As you may have heard, there is great debate at the moment about how and whether to support biomass energy, a fancy term for burning chopped-up trees to generate heat and power.
The debate centers on a complex tangle of economic questions involving jobs and costs. But there’s also an environmental side to it, which is just as tangled.
In advance of Thursday’s vote by the Legislature – they’re deciding whether to override the governor’s veto of bills that support existing biomass electricity plants – here are what years of reporting on the question has led me to believe are the three key points in deciding whether biomass energy should be seen as environmentally “good” or “bad.” I’ll give my conclusions at the end.
How is it harvested and used?
In New England, the majority of the biomass burned for power and heat is pretty sustainable, mostly consisting of trees or the portions of trees that can’t be turned into more profitable lumber or firewood. Since the trees would have been cut anyway, the damage is minimal – although it’s not zero, because leaving behind leftover bits of the harvest, known as “the slash,” can help wildlife and long-term forest health.
This contrasts to the Southeast, where huge timber farms have been developed to feed Europe’s desire for wood pellets. As with many large agricultural systems, economic wishes override environmental concerns and many people are concerned about turning forests into the arboreal equivalent of a monoculture. That system is very unlikely to ever happen up here, however.
There’s also the climate change argument. Biomass is recyclable over 20- or 30-year periods, if done properly. A big reason many support biomass power is that trees can be regrown and remove the carbon from the atmosphere that was produced when we burned their predecessors – something you can’t do with oil or coal.
As for how the wood is used, burning it to produce electricity, as compared to producing heat or both electricity and heat in what is known as “combined heat and power,” is the least effective use of biomass. That’s a strike against most of the state’s existing biomass power plants, which have no obvious method to make use of their waste heat. This is particularly bad because wood is not very energy dense, meaning we have to burn a lot more of it than we would of fossil fuels to produce the same energy.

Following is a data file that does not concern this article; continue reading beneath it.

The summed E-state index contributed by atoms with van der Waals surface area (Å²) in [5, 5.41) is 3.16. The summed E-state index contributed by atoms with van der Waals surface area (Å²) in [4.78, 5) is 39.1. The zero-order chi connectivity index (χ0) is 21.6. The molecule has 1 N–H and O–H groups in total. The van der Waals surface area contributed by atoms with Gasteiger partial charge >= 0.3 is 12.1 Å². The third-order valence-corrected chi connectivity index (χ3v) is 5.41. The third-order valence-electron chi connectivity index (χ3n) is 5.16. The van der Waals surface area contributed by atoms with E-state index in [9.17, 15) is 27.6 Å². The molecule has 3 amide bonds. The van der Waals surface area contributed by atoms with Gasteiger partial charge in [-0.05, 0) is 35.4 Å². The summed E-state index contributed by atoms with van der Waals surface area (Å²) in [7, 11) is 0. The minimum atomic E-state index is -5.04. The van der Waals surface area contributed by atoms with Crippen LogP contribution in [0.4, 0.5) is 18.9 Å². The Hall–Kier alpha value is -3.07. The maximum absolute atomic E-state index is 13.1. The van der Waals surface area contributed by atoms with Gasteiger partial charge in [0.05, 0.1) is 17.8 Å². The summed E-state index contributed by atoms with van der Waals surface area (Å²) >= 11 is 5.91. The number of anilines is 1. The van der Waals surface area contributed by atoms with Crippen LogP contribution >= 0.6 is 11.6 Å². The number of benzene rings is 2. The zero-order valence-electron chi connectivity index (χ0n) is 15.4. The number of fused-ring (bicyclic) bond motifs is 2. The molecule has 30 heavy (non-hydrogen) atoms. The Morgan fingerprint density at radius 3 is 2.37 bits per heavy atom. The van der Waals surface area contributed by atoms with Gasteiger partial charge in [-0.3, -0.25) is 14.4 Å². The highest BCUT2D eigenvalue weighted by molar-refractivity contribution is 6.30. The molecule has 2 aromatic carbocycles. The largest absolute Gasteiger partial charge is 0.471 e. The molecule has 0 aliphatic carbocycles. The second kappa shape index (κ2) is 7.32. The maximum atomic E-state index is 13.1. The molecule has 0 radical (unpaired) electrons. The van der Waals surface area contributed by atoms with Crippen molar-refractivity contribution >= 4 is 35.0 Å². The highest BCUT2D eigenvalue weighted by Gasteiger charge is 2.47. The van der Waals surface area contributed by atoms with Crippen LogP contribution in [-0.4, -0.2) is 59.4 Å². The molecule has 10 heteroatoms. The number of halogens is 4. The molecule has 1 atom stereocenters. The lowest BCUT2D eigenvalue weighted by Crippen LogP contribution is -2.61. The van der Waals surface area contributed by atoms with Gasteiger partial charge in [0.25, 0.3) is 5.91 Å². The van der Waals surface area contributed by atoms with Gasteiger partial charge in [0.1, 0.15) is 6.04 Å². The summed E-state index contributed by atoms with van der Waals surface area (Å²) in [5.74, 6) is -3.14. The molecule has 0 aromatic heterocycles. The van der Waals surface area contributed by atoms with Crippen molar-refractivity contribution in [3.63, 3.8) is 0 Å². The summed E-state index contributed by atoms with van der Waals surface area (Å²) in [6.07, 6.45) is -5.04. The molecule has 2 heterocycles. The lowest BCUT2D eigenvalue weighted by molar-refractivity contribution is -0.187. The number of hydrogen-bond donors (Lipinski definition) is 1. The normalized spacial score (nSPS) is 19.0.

Another environmental issue is that biomass often produces more local pollution than fossil fuels. My modern, efficient pellet stove is a good example: When it starts up, it creates such a burst of smoke that a town cop who was passing by once stopped to make sure my house wasn’t on fire. Keene’s ongoing attempts to get people to upgrade their wood stoves also reflects this issue, because stove smoke collects in the valley and causes air-pollution alerts.
These factors, combined with recent research indicating that any logging in mature forests releases more carbon from the soils of mature forests than had been realized, explain why some serious research in recent years has said that biomass power can be as environmentally damaging as even coal, in some circumstances. The old days when biomass was automatically thought to be “green” are definitely over.
What happens to the biomass otherwise?
Now we’re getting into the land of the hypothetical, where I think you’ll find is the strongest environmental argument in favor of supporting biomass energy.
Foresters argue that the extra income from biomass energy is important if we want our forests managed properly. And our forests do have to be managed, whether we like it or not. Centuries of logging and burning and acid rain and invasive species and climate change mean there are no natural forests anymore, not even deep in the Pemigewasset Wilderness.